Home Sociology Infant Observation: Creating Transformative Relationships
First visit at nine days old
I arrived at Daniel's home at four pm as planned and was met at the door by his mother holding a sleeping Daniel against her shoulder. I could see his upturned little nose and tightly screwed up eyes. His head was nestled into her neck and his body stuck to her shoulder and upper chest with his arms dangling by his side. His body was slightly wavy and hunched, crumpled even. His mother held him against her with her large hand and arm across his back and bottom. We went into the living room. His mother said that it was quite something for them adjusting to his arrival. She spoke about her breast feeding which she felt she must be doing OK because he had gone past his birth weight faster than predicted. She kept looking at her baby closely and smiling in a wondering way and wanting to tell me things. I sat quietly and smiled and occasionally nodded. His mother said that she was planning to feed every three hours but he seemed to want food more often in the day. The nights were more three hourly with an awake time for an hour in the middle of the night. She paused before speaking again.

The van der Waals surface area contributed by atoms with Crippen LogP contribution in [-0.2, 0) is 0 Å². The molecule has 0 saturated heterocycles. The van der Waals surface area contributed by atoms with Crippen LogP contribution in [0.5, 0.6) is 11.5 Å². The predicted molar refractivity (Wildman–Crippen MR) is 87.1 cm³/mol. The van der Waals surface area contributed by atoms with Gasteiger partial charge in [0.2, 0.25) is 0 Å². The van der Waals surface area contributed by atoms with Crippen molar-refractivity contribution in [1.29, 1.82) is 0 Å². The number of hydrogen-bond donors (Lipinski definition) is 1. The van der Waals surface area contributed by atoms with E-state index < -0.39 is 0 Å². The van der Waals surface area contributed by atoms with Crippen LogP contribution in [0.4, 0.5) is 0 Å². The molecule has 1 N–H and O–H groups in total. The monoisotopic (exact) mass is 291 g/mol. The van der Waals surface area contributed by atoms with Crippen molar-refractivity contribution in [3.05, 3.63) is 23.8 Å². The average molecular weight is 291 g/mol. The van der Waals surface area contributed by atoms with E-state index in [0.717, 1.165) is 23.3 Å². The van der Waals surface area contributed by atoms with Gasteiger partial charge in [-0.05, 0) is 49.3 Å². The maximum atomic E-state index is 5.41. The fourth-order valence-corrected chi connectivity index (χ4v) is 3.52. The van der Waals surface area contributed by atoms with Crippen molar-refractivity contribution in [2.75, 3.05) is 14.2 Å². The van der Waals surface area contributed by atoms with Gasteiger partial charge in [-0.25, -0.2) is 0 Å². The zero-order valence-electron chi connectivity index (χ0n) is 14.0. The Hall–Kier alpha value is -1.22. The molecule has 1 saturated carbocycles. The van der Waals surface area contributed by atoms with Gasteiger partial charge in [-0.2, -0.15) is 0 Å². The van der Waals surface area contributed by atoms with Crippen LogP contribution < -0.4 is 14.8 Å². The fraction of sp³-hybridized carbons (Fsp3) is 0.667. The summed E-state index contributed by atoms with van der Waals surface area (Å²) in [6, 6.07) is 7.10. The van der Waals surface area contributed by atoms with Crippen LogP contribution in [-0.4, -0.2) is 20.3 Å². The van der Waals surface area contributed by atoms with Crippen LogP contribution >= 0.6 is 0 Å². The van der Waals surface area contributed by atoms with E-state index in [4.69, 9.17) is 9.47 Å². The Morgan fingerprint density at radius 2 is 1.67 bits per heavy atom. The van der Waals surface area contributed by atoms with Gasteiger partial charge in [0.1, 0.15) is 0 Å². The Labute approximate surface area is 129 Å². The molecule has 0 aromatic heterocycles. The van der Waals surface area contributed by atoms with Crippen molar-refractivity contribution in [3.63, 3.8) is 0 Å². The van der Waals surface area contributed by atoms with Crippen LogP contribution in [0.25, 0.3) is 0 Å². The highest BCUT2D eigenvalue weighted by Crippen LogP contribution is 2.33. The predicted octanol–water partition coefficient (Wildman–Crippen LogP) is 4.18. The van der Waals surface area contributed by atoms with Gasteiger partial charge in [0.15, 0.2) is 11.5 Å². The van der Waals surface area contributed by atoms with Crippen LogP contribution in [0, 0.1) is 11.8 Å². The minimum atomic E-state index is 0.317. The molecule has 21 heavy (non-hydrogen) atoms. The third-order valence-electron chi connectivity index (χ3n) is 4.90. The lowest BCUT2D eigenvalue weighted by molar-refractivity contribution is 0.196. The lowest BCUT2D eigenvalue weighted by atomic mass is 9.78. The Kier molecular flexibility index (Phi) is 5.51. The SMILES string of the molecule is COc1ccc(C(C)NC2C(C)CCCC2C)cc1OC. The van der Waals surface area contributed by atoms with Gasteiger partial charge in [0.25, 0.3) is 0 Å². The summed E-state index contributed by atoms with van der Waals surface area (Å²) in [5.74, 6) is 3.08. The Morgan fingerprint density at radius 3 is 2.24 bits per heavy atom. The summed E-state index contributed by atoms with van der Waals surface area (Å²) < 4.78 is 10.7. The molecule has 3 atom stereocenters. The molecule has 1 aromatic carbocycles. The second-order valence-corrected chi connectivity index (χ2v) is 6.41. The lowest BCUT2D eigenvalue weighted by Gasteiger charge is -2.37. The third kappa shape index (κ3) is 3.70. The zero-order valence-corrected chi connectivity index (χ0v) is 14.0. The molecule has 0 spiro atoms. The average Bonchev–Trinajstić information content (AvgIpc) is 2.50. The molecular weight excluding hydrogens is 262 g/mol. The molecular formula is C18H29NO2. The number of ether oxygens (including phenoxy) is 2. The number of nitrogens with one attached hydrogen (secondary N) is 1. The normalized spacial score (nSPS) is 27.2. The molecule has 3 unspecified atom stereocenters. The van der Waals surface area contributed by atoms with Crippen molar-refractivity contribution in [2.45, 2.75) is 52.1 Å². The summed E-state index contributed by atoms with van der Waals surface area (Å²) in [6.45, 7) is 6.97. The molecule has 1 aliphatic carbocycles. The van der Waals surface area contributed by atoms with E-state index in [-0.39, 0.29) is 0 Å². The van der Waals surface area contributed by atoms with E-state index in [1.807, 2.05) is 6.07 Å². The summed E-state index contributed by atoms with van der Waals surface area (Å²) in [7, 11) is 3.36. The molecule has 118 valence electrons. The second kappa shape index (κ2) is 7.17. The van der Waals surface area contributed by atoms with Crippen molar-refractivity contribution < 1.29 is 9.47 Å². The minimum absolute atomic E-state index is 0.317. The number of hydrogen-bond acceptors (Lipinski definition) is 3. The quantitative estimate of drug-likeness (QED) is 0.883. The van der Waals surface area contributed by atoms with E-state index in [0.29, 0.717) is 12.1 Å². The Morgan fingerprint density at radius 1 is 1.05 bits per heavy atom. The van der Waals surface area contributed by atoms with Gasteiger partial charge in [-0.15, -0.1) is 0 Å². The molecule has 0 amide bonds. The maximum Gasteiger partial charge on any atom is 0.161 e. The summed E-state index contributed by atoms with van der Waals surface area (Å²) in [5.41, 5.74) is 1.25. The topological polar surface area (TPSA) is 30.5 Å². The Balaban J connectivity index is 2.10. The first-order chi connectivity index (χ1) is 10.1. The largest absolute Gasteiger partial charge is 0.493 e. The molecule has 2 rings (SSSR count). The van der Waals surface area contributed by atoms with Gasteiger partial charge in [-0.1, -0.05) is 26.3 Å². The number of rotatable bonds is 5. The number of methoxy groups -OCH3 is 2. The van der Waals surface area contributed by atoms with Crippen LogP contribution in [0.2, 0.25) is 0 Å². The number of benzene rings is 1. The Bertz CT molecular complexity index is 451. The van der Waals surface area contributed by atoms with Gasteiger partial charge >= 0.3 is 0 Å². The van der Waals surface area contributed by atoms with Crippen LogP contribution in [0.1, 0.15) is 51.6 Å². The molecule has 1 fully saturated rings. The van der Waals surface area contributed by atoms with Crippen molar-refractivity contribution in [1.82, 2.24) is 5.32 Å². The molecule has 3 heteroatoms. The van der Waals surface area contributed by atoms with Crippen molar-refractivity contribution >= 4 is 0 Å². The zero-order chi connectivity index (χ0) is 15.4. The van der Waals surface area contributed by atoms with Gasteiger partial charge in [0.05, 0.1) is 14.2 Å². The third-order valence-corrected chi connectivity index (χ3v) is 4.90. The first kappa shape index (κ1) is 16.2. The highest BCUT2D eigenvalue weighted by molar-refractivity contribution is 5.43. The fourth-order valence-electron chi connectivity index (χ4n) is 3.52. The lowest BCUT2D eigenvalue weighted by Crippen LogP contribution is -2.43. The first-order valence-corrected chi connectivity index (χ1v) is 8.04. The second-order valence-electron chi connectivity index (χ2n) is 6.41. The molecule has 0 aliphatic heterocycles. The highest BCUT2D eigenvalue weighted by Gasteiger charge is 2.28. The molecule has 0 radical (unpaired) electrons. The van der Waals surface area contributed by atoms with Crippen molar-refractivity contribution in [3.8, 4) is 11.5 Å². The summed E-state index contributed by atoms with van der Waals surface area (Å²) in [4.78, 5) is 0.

His mother said that she thought her milk wasn't coming fast enough for him in hospital because he cried a lot. The nurse suggested that he stay with her in bed for comfort but his mother really didn't want that. When she did follow the suggestion it did calm him. I wondered to myself why she didn't want him in bed with her. After a pause his mother told me that she did not want to get into any bad habits.
Dad came in from another room and I rose and congratulated him. He smiled broadly and looked down at his sleeping son on the floor. He told me that Daniel was awesome and that it had been quite a steep learning curve for them. Daniel started to grunt and shift around on the floor and his dad bent down and sat holding his hand and encircling his son between his legs.
Daniel settled again. Dad asked Daniel's mother whether she wanted a drink and returned with some water. He sat next to his wife on the sofa. We all sat watching Daniel.
During this first observation I had a sense of Daniel still being cocooned as if in the womb, in a space which was very warm, comfortable and contained by both parents, that the family was off to a good start evidenced by the positive weight gain his mother talked of, and that the parents could both share the wonders of the new arrival. At the same time, his mother voices her uncertainty around feeding and her need for a routine and not wanting to get into bad habits. I get the feeling that his mother needs space around herself, and that it is significant that the C-section is not mentioned. I wonder whether there is an unconscious wish to banish her baby from her hospital bed after her body had been invaded by this intrusive and unexpected operation.
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